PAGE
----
Hard Drives and Data Risks
Extending use of computing devices is critical to creating more sustainable consumption. We can reduce waste. We can reduce also energy required to extract materials and build new devices. too. Of course, it all points to the need to lengthen device life in the first place. However, this means understanding data on hard drives and data risks.
Most of us recycle our devices. We’re happy to pass along devices that don’t meet needs anymore. But what if its reuse poses a risk to you? Hard drives recycling is a risk and, as such, often have their lives and usefulness cut short.
What do you do with your hard drive when you finish with it? It houses intellectual property and sensitive information. How do you make sure your information isn’t used by someone else? Deleting its information doesn’t mean it’s gone, and it is not too difficult to retrieve it. Even corrupt or damaged hard disk does not mean lost data.
All Devices: Hard Drives and Data Security Risks
Don’t believe us? Do a quick search on hard disk recovery. You’ll turn up a whole host of sites and solutions that can help recover information.
This is why organizations buy disk drive chippers to completely destroy hard drives. This us why the rest of us take a hammer to our old hard drives. It’s the only sure way to prevent data recovery.
But wouldn’t it be more sustainable if we could extend the life of that device?
What if there was a reliable way to erase the data without having to destroy the device?
Because an old device is no longer of use to you, it is very likely it would suit someone else. We could divert that device from landfill for a little while longer. Then, with a way to erase data, we could recycle and reuse components to further reduce waste.
After all, whipping old cell phones and copiers is an industry. They often receive an extended life in the hands of those who want older models.
In the past, phones were only used for voice calls, so the data pretty much consisted of your phone book. By removing your SIM card, you could be sure that no one would find any personal info
Today’s smart phones are a different story. They have the computing power of a desktop. They are important to conducting our business and personal lives. Ever search the Web? Take a photo? Check your bank account? Pay a bill? Read your email? Download a file?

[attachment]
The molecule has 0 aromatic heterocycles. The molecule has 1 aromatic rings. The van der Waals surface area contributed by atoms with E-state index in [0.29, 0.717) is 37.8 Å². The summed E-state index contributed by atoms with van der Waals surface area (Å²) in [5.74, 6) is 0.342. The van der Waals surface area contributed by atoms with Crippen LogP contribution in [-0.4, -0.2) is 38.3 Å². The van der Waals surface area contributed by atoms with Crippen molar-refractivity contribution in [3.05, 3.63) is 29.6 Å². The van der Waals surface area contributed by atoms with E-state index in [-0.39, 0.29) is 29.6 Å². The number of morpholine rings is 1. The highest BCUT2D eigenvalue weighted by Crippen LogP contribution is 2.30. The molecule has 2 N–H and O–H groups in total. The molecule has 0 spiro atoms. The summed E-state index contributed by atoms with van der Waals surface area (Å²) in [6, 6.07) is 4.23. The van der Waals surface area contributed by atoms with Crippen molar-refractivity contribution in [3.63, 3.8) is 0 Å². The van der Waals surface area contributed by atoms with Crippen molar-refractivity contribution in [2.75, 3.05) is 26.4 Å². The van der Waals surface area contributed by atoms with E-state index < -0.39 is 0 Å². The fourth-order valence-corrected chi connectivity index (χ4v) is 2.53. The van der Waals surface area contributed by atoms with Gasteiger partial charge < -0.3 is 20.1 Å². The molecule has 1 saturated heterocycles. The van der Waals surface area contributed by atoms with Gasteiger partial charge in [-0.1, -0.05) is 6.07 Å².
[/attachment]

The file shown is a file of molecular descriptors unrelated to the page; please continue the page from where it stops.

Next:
Think of all the data stored on your phone’s hard drive. How do you make sure that it is gone when finished with it? Does this mean we are back to destroying the device? Again, it would be great to know that we can forever erase data, so the device is useful for someone else.
It’s the same thing with printers and photocopiers. Over the past five to seven years, most are network devices. Each one has a hard drive that records all the information for copy, print, fax or scan.
Also, most organizations don’t want to spend the capital to buy these devices. They usually lease them. When the lease is up, the copier provider will come, delete the data, and send it off to another customer.
But we have already mentioned that deleting data doesn’t mean it is gone. So these copiers contain a wealth of information to those who know to look for it. Again, this doesn’t make it a sustainable solution.
How Organizations and Individuals Can Protect Against Risks
As an organization, here are some tips for hard drives and data risks:
Create a proactive data leak prevention program. This allows you to identify all the potential risks. Further, you create processes or technologies to mitigate them.
Create disk management with data eradication standards. Good examples are those used in governments and military. Take a look at DoD5220.22, Gutmann method, or the Schneier Standard. There is also AFSSI 50220, NAVSO P5239-26, VSItR, AR 380-19, GOST P50739-95, and Crypto-secure Random Data.
Ensure you can delete data from hard drives, including “locked” or “in-use files.”
You may need to overcome some operating system limitations meant for continual operations. These are great for using the system. But not so great when you want to get rid of the data.
Make sure you delete different file systems. And from all the different operating systems you have on the device.
Also cut “zombie-data” stored in the recycle bin or in the blank space of the hard drive.
For individuals to manage hard drives and data risks:
Download software that erases hard drives, such as Active@KillDisk or LSoft Technologies. These technologies work by writing over data. They do no work by deleting and reformatting the drive, which doesn’t actually delete it.
Note, you can still recover data that is written over once or twice. Yet, it takes expensive equipment to do. So unless you are expecting a super sleuth or crime lab to want to read your data, you are safe.
If you worry about your data, experts recommend rewriting the data seven times. This makes sure it is unrecoverable.
Pay attention to those files that are “locked” or “in-use” and “zombie data”- you don’t want to leave them on the drive.
What about a lost device? Think about remotely starting and managing erasure. Technologies exist that allow you to delete data as soon as it connects to the network.
Some operating systems have a “kill pill” feature. This allows you to remotely erase and lock it. Make sure it’s enabled.
Once hard drive data is completely gone, it’s reuseable. Only then can we lengthen device life and promote a more sustainable way to use technology.
Consider recycling your clean cell phone here.